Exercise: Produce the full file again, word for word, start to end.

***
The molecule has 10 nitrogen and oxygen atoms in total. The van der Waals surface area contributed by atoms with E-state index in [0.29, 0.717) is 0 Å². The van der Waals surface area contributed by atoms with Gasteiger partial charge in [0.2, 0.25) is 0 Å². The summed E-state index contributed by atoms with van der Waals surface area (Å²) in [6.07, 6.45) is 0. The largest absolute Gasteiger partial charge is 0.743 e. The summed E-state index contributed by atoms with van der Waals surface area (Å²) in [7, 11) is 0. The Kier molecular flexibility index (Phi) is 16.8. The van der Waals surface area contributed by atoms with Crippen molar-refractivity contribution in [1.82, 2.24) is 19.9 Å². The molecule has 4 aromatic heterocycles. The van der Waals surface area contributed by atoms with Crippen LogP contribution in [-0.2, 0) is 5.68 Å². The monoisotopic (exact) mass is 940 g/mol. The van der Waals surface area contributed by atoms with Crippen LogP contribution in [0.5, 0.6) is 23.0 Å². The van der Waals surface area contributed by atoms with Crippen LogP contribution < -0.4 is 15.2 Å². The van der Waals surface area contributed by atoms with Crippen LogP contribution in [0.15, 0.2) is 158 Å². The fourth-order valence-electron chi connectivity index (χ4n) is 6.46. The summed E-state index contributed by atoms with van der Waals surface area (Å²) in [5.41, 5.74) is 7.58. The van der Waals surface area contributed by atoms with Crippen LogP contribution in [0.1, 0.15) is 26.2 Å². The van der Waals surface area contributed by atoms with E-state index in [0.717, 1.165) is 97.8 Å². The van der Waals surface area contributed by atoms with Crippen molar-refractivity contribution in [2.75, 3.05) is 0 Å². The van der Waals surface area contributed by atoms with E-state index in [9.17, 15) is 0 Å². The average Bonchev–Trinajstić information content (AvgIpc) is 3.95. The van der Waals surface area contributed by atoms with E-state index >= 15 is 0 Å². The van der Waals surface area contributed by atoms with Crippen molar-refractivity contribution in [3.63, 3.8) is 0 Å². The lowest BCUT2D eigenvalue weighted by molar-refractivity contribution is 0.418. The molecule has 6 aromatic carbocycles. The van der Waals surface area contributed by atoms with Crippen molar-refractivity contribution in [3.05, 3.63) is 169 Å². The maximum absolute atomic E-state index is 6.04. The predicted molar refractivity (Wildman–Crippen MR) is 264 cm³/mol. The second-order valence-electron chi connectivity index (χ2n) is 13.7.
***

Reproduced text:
The molecule has 10 nitrogen and oxygen atoms in total. The van der Waals surface area contributed by atoms with E-state index in [0.29, 0.717) is 0 Å². The van der Waals surface area contributed by atoms with Gasteiger partial charge in [0.2, 0.25) is 0 Å². The summed E-state index contributed by atoms with van der Waals surface area (Å²) in [6.07, 6.45) is 0. The largest absolute Gasteiger partial charge is 0.743 e. The summed E-state index contributed by atoms with van der Waals surface area (Å²) in [7, 11) is 0. The Kier molecular flexibility index (Phi) is 16.8. The van der Waals surface area contributed by atoms with Crippen molar-refractivity contribution in [1.82, 2.24) is 19.9 Å². The molecule has 4 aromatic heterocycles. The van der Waals surface area contributed by atoms with Crippen LogP contribution in [-0.2, 0) is 5.68 Å². The monoisotopic (exact) mass is 940 g/mol. The van der Waals surface area contributed by atoms with Crippen LogP contribution in [0.5, 0.6) is 23.0 Å². The van der Waals surface area contributed by atoms with Crippen LogP contribution < -0.4 is 15.2 Å². The van der Waals surface area contributed by atoms with Crippen LogP contribution in [0.15, 0.2) is 158 Å². The fourth-order valence-electron chi connectivity index (χ4n) is 6.46. The summed E-state index contributed by atoms with van der Waals surface area (Å²) in [5.41, 5.74) is 7.58. The van der Waals surface area contributed by atoms with Crippen LogP contribution in [0.1, 0.15) is 26.2 Å². The van der Waals surface area contributed by atoms with E-state index in [0.717, 1.165) is 97.8 Å². The van der Waals surface area contributed by atoms with Crippen molar-refractivity contribution in [2.75, 3.05) is 0 Å². The van der Waals surface area contributed by atoms with E-state index in [9.17, 15) is 0 Å². The average Bonchev–Trinajstić information content (AvgIpc) is 3.95. The van der Waals surface area contributed by atoms with E-state index >= 15 is 0 Å². The van der Waals surface area contributed by atoms with Crippen molar-refractivity contribution in [3.63, 3.8) is 0 Å². The lowest BCUT2D eigenvalue weighted by molar-refractivity contribution is 0.418. The molecule has 6 aromatic carbocycles. The van der Waals surface area contributed by atoms with Crippen molar-refractivity contribution in [3.05, 3.63) is 169 Å². The maximum absolute atomic E-state index is 6.04. The predicted molar refractivity (Wildman–Crippen MR) is 264 cm³/mol. The second-order valence-electron chi connectivity index (χ2n) is 13.7.